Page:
NEW YORK – Parents know their kids take philosophy, mathematics and literature courses in college. But students are studying a more titillating subject between the sheets of the school newspaper: sex.
Sex columns have become mainstays in several college newspapers, dispensing advice on everything from relationship issues to that troublesome bump you've had "down there" for a week.
And just as much as they're taken for granted on campuses, they've got others hot under the collar.
"When you send your kid off to college, you expect them to learn about math, science, history, not the latest sex advice," said Robert Knight, director of the Culture and Family Institute in Washington, D.C.
"I find it offensive," said mother Rose Masterson of Kingston, N.Y. "Maybe I'm getting old, but I'm really just amazed at how much [kids] have listened to the media giving disinformation."
Yet institutions such as New York University, the University of Kansas and Yale University all include student-written columns that range from the clinical to the raunchy.
"It's pretty explanatory how you go about having sex," said Meghan Bainum, sex columnist for the Daily Kansan at the University of Kansas. "But there's so much more that makes up sex."
Bainum's columns tend to be on the sensational side of the spectrum. In her 2002 Valentine's Day piece, she saucily recommended the use of sex as a weapon:
"Ohhh, revenge sex is cold," the 21-year-old wrote. "But sometimes cold and dirty is what you need."
At the other stylistic end, at the Washington Square News, NYU doctoral student Yvonne Fulbright uses her studies in international community health and human sexuality education to discuss STDs, condoms and the biology behind orgasms. But she never gives relationship advice.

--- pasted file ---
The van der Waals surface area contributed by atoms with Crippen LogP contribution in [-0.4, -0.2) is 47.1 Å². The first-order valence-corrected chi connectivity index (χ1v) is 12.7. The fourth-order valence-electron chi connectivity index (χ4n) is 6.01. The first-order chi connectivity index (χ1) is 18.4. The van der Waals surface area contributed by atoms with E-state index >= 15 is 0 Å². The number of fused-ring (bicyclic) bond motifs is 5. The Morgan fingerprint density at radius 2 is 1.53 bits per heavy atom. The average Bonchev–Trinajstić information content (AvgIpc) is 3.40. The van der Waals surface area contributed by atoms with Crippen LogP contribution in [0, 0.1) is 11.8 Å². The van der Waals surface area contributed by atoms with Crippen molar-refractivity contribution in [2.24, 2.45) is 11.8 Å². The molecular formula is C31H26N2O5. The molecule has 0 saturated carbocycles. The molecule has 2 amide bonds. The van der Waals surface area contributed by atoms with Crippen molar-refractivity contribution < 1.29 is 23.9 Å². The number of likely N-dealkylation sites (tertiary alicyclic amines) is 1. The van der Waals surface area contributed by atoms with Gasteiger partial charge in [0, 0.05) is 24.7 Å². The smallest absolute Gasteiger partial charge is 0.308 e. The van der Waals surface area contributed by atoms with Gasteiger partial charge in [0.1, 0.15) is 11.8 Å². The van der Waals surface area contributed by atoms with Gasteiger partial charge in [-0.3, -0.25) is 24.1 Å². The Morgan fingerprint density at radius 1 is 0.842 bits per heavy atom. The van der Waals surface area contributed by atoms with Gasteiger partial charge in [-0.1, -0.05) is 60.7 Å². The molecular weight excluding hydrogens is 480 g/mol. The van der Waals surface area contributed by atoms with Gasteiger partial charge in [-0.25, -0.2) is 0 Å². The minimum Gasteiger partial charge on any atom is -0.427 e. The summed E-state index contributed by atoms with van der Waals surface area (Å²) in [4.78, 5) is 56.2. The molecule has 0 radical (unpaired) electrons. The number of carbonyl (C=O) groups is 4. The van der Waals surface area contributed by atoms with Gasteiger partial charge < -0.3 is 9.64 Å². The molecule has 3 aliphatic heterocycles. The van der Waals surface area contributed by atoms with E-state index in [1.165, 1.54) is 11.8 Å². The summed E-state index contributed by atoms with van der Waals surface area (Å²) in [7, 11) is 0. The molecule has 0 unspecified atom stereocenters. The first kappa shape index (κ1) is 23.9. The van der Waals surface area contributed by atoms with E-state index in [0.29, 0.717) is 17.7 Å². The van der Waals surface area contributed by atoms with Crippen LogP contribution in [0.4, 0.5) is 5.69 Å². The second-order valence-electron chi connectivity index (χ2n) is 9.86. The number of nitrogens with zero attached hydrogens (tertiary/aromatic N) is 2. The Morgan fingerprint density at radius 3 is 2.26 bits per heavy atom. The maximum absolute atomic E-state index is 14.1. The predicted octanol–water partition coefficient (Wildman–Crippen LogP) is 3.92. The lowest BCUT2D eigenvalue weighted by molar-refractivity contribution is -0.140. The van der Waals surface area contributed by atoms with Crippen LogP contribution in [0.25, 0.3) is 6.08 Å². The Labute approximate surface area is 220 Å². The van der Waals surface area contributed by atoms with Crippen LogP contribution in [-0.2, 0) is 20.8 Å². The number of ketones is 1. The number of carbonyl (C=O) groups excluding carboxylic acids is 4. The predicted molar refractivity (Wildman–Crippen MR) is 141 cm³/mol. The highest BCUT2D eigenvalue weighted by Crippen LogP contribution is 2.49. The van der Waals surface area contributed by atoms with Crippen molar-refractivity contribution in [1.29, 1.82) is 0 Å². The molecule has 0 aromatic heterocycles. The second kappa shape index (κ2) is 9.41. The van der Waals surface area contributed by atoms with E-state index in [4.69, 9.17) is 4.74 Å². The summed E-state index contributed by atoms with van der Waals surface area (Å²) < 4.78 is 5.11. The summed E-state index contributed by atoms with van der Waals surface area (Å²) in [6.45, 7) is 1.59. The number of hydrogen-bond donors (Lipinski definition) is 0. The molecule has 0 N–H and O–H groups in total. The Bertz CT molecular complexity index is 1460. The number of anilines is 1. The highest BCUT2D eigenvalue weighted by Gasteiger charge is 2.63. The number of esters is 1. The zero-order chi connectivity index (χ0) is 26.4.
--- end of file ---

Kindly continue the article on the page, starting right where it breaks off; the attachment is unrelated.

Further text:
"A lot of people are looking for a role model or someone to play the big sister, but it's not my business to tell people what I would do because that's my own business," she said.
Editors in chief at both writers' papers said on-campus criticism is virtually nonexistent. But conservatives and some parents were aghast.
"This is perpetuating the far-left line that you can do anything you want as long it feels good," Masterson said. "It's OK to sleep together when you date somebody, maybe wait until the third date. These are totally immoral comments."
The 51-year-old mother of eight kids -- three have finished college and two currently attend -- said even when the columns address issues like venereal disease, they lull young people into a false sense of security.
"It allows the children to think, 'Well, it's pretty safe,'" Masterson said.
Knight agreed, and said the proliferation of sex columns was a sign that political correctness has trumped common sense and decency.
"Most of these columnists are loath to give a factual picture of sexual risk because they are afraid of appearing homophobic or like prudes," he said. "Kids deserve to learn the truth: that promiscuous sex with or without condoms leads to heartbreak, venereal disease and unwanted pregnancy."
The columnists said their pieces advocate responsible sex, or even a chaste lifestyle. But the main message behind their columns is that sex is not something to fear.
"This is a time you figure out who you are as a person, and that includes sex," Bainum said. "If we give people guidance on all the other crap they go through, why not give people guidance on sex, too?"
Fulbright said those who don't want to discuss sex simply don't have to read her column.
"These columns are like the weather report," she said. "I don't tell them to have sex or do anything they don't want to. But, like you read the weather report to prepare for when bad weather comes, students might one day need the information I give them."
But Knight wasn't biting.
"Other generations have kept their pants on," he said. "Why can't this one?"